homeschooling, homemaking, homesteading...home.

Monday, August 15, 2011

Slippery slopes

It's funny, the connections that one can make from seemingly unrelated discussions. I read an interesting article on the usually-sarcastic but sometimes-dead-on website this morning, about some extreme policies in place at various public schools. It's an entertaining read in its own right, and one might think that it would be an excellent springboard for a little homeschooling soapboxing.

The Six Dumbest Things Schools are Doing in the Name of Safety

But I find myself thinking in a different direction, based on this one passage that beautifully nails the idea of the slippery-slope, panic-based, black-and-white-thinking argument:

If allowing children to be photographed playing soccer or doing a drama club performance of Fiddler on the Roof is enough to turn on pedophiles, then we probably just have to accept that fact. The next step is just throwing a tarp over the students any time they're in public for fear that someone nearby is getting aroused.

Throwing a tarp over them? Gee, that sounds familiar. Like, maybe one of my other favored soapboxes: breastfeeding support/awareness/rights...

Are we really so mired in fear that we cannot see this kind of thinking for what it is? Hiding a shameless activity (whether it be children playing or infants eating) because of the possibility that someone, somewhere, is getting perverse pleasure from viewing the event, is to acknowledge that the activity is shameful. It's pure "s/he was asking for it", blame-the-victim mentality. It's offensive and unfair and absurd.

I have an ex-friend who was extremely bold in her negative judgment of many of my actions. You know the kind, someone who will criticize you based on their values, "for your own good". One of her most biting comments was her accusation that by posting images of my pregnant belly on the Internet, I was inviting sexual deviants to use them for nefarious purposes.

Yup. Apparently I was guilty of child abuse, sexual abuse, neglect, perversion, you name it...because maybe someone somewhere might see a photo of my swollen abdomen and think, "oh God YES!!!"

Guess what? Their problem, not mine.

There is a line between exhibitionism and fetishism, and people seem increasingly unable to discern it. If I'm posing in a lascivious fashion with a sultry look on my face and obviously revealing clothing...yeah, maybe I am asking for it. But if I'm just sitting on a park bench wearing my flip-flops and someone with a foot fetish gets all hot and bothered at the sight of my naked piggies...that's on them, not on me. And I'm sure as hell not going to shun open-toed shoes--or worse, attack those people who choose to wear them--because of a pretty unlikely "what if?".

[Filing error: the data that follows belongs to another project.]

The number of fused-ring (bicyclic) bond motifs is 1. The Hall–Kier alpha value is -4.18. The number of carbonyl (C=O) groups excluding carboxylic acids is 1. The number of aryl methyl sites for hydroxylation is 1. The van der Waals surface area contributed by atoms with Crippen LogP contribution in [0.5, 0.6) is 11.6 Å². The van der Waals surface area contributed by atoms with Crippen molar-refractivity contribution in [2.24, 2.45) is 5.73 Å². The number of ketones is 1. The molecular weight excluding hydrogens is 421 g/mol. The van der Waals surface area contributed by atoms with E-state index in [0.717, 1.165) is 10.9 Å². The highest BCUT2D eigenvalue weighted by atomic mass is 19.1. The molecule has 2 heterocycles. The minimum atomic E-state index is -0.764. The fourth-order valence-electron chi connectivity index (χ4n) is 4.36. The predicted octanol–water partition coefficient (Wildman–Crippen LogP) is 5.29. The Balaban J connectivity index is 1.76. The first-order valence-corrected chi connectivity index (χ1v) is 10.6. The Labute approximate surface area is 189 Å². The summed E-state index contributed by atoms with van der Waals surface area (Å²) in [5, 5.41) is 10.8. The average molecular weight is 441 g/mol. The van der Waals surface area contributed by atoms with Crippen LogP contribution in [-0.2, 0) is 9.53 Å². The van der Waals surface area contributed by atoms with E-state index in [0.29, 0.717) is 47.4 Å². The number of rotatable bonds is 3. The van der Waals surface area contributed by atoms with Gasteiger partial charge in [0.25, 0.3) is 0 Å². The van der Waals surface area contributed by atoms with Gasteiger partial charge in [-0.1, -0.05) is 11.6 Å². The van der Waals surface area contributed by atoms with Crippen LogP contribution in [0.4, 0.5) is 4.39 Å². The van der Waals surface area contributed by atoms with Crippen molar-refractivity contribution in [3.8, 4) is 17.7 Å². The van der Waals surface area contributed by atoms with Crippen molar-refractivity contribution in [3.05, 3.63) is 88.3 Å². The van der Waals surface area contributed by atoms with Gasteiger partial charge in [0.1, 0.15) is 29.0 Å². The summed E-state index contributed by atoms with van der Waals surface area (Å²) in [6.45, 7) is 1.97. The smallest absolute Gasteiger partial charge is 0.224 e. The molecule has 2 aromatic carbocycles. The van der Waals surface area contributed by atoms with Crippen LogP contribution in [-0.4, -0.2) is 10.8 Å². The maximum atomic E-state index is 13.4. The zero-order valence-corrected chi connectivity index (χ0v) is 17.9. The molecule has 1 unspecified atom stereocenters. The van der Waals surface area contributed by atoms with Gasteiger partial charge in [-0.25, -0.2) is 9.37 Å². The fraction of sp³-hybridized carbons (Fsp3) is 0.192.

Let's stop overthinking these things, could we? Maybe a mother nursing her child is exactly that, and not an exhibitionist. Maybe someone who casually observes her is just a passing pedestrian and not a predator. Maybe someone who takes photographs of children just loves photography. Or that child. If you haven't been following the news from across the pond, it may surprise you to know that there is a push in England to ban all public phototography of children...even your own. Everyone, it seems, is guilty until proven innocent. Oh wait, I haven't seen much in the way of the opportunity to "prove". Just guilty.

A friend of mine was accosted by a neighbor a while back. Her "crime"? She and her daughter were on a walk...part of a homeschool activity...and were taking photographs of various features of their environment: trees, wildflowers, etc. The neighbor saw this young mother and child on a stroll in a residential neighborhood and freaked out that they were *casing the area*.


Have we become so isolated and paranoid that we are instantly suspicious when we see anyone actually out on the streets? Come on, people...broad daylight. "Seen and not heard" is becoming less of a throwback and more of a social expectation, as we allow fear to convince us that everyone is out to get us. This xenophobia is robbing us of community and turning us into a society of individuals. Very frightened, mistrustful individuals.

1 comment:

  1. Amen! I said to a friend of mine last week, on her comment about girls in bikini's, that people freak out too much. And while I am creeped out by the over-sexualization of girls especially, some things are just innocent. I got told last year that I shouldn't let my daughter take off her bathing suit at the beach, because of child pornographers. She was 3. She didn't want to get her bathing suit wet, and no amount of convincing that that was the whole idea BEHIND a bathing suit would convince her otherwise. I didn't really see the big deal. And I don't want my daughter to grow up ashamed of her body based on the small population of people who "might" get off on that. Really, I have no control over that. When/if they approach my child, thats another matter. But to temper EVERYONE'S behaviour, just on the off chance that some sicko is watching? Hey, if that's there thing...then yes its creepy- but I can't do anything about it. I really like your flip-flop analogy. Basically, everything you said was spot on.